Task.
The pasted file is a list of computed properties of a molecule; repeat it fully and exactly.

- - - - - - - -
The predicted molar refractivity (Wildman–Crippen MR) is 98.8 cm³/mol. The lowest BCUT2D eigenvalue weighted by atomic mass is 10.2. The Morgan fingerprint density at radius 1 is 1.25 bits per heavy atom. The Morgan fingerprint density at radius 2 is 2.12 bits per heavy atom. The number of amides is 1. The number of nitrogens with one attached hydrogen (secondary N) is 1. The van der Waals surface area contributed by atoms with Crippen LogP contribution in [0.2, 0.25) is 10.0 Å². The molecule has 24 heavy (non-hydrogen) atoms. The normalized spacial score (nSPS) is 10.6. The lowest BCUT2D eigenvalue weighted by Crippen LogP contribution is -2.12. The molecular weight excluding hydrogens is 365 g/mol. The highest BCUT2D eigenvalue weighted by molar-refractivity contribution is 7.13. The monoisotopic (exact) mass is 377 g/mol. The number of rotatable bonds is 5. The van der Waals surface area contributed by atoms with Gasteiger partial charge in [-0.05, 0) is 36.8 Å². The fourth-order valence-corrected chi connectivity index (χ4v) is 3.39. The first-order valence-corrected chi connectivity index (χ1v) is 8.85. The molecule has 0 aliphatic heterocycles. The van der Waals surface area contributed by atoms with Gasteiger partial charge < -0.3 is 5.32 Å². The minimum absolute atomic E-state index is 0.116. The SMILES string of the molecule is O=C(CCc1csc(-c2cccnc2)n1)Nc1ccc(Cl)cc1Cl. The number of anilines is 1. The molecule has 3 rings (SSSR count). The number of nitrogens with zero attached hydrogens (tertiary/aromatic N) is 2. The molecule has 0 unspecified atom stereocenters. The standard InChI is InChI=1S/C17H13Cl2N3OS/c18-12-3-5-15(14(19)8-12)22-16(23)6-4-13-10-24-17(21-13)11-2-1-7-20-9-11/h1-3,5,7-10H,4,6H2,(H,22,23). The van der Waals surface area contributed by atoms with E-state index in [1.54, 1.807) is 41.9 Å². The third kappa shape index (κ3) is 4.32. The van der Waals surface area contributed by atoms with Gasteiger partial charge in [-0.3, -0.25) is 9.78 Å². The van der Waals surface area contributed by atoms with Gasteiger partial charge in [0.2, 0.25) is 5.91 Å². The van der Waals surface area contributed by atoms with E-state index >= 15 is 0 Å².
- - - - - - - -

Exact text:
The predicted molar refractivity (Wildman–Crippen MR) is 98.8 cm³/mol. The lowest BCUT2D eigenvalue weighted by atomic mass is 10.2. The Morgan fingerprint density at radius 1 is 1.25 bits per heavy atom. The Morgan fingerprint density at radius 2 is 2.12 bits per heavy atom. The number of amides is 1. The number of nitrogens with one attached hydrogen (secondary N) is 1. The van der Waals surface area contributed by atoms with Crippen LogP contribution in [0.2, 0.25) is 10.0 Å². The molecule has 24 heavy (non-hydrogen) atoms. The normalized spacial score (nSPS) is 10.6. The lowest BCUT2D eigenvalue weighted by Crippen LogP contribution is -2.12. The molecular weight excluding hydrogens is 365 g/mol. The highest BCUT2D eigenvalue weighted by molar-refractivity contribution is 7.13. The monoisotopic (exact) mass is 377 g/mol. The number of rotatable bonds is 5. The van der Waals surface area contributed by atoms with Gasteiger partial charge in [-0.05, 0) is 36.8 Å². The fourth-order valence-corrected chi connectivity index (χ4v) is 3.39. The first-order valence-corrected chi connectivity index (χ1v) is 8.85. The molecule has 0 aliphatic heterocycles. The van der Waals surface area contributed by atoms with Gasteiger partial charge < -0.3 is 5.32 Å². The minimum absolute atomic E-state index is 0.116. The SMILES string of the molecule is O=C(CCc1csc(-c2cccnc2)n1)Nc1ccc(Cl)cc1Cl. The number of anilines is 1. The molecule has 3 rings (SSSR count). The number of nitrogens with zero attached hydrogens (tertiary/aromatic N) is 2. The molecule has 0 unspecified atom stereocenters. The standard InChI is InChI=1S/C17H13Cl2N3OS/c18-12-3-5-15(14(19)8-12)22-16(23)6-4-13-10-24-17(21-13)11-2-1-7-20-9-11/h1-3,5,7-10H,4,6H2,(H,22,23). The van der Waals surface area contributed by atoms with E-state index in [1.54, 1.807) is 41.9 Å². The third kappa shape index (κ3) is 4.32. The van der Waals surface area contributed by atoms with Gasteiger partial charge in [-0.3, -0.25) is 9.78 Å². The van der Waals surface area contributed by atoms with Gasteiger partial charge in [0.2, 0.25) is 5.91 Å². The van der Waals surface area contributed by atoms with E-state index >= 15 is 0 Å².